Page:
On LST 661 a ship’s bell rang in the early morning gloom and a voice came over the squawk box, “Get your gear on and stand by.” The same scene repeated itself on the other vessels as the men hurried below and into their compartments. In the cramped space Snafu and Sledge helped each other on with their gear – straightening shoulder straps and buckling on cartridge belts. Sledge would say, “Generals and admirals might worry about maps and tons of supplies, but my main concern at the moment was how my pack straps felt and whether my boondockers were comfortable.”

Sledge would be in closest proximity to Snafu. Snafu was a veteran and had been through Cape Gloucester, and he was the gunner on their mortar. Small and wiry at 5’5” or 5’6” and no more than 125 pounds, he cursed regularly and smoked profusely.
Sledge was 5’9” and about 150-155 pounds – not a big man by any measure but about average by the standards of the day.

The first three waves of tractors were called the assault waves. Each LVT carried about 20-25 marines. Sledge, Snafu, and Burgin were in the same one in the second wave. By Sledge’s recollection they landed about 15 yards behind the first wave. Their tractor was the older LVT (2) – with no rear drop tailgate for quicker egress. Many of the amphibian tractors at Peleliu would be the newer LVT (4) model with the drop tailgate, but there were not enough of them to go around.

As the assault waves churned toward the island the battleships and cruisers began moving their bombardment further inland. In Sledge’s words, “huge geysers of water rose around the amtracs ahead of us as they approached the reef. The beach was marked along its entire length by a continuous sheet of flame backed by a thick wall of smoke. It seemed as though a huge volcano had erupted from the sea, and rather than heading for an island we were being drawn into the vortex of a flaming abyss. For many it was to be oblivion.”

Shrapnel ripped through the air. Overhead, Navy F6F Hellcats and dive bombers roared in on strafing runs. The salty air hung heavy with the smell of diesel fuel and cordite. Japanese mortar rounds splashed all around the closer they got to the beach. A man yelled, “Stand by.” Sledge buckled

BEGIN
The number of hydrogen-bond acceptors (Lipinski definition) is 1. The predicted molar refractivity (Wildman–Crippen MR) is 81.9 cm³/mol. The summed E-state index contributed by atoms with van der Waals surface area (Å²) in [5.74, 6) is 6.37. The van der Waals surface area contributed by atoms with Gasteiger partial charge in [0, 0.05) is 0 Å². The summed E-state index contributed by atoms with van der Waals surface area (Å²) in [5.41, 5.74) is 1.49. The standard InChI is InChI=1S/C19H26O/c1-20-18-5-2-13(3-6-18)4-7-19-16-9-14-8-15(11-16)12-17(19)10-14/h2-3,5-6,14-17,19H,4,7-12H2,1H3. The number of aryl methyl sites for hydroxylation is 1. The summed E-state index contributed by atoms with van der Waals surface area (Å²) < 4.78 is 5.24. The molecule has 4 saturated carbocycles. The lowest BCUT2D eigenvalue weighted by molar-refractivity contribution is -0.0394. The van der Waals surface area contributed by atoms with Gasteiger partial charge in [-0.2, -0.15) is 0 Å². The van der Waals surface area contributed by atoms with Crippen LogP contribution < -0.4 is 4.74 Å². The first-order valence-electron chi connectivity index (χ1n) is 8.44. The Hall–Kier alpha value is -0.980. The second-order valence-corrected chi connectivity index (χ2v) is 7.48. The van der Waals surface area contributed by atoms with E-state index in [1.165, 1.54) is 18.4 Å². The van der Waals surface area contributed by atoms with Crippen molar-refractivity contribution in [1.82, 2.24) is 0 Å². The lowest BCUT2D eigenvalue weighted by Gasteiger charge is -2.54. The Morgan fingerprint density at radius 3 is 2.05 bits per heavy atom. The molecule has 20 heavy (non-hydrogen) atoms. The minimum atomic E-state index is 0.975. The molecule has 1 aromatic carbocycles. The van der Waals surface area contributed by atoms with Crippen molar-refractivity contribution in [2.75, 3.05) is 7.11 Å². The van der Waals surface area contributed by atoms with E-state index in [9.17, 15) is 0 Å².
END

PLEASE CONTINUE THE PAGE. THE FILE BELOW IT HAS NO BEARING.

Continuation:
his helmet chin strap and adjusted his carbine over his right shoulder. Snafu had the 45 pound mortar. The amtrac was still moving and the men struggled to keep their balance. The LVTs from the first wave had made landfall, disgorged their marines and were spinning around to head back out to the reef line. Many of the tracked vehicles were getting hit and were smoking hulks. As more and more of them got hit they began to litter the beach and the water.

Small arms fire pinged off the front of their tractor as it emerged from the water, crawled a short distance up the sloping sand, and lurched to a stop. An NCO yelled, “Hit the beach!” Men began piling over the sides as fast as they could amid enemy machine gun bullets and mortar fragments. Snafu went first over the left side with Sledgehammer right behind. He climbed up on the edge, planted both feet firmly so he could leap away onto the beach. Sledgehammer later recalled, “At that instant, a burst of machine gun fire with white hot tracers snapped through the air at eye level, almost grazing my face. I pulled my head back like a turtle, lost my balance, and fell awkwardly forward down onto the sand in a tangle of ammo bag, pack, helmet, carbine, gas mask, cartridge belt, and flopping canteens. ‘Get off the beach, get off the beach!’ raced through my mind.”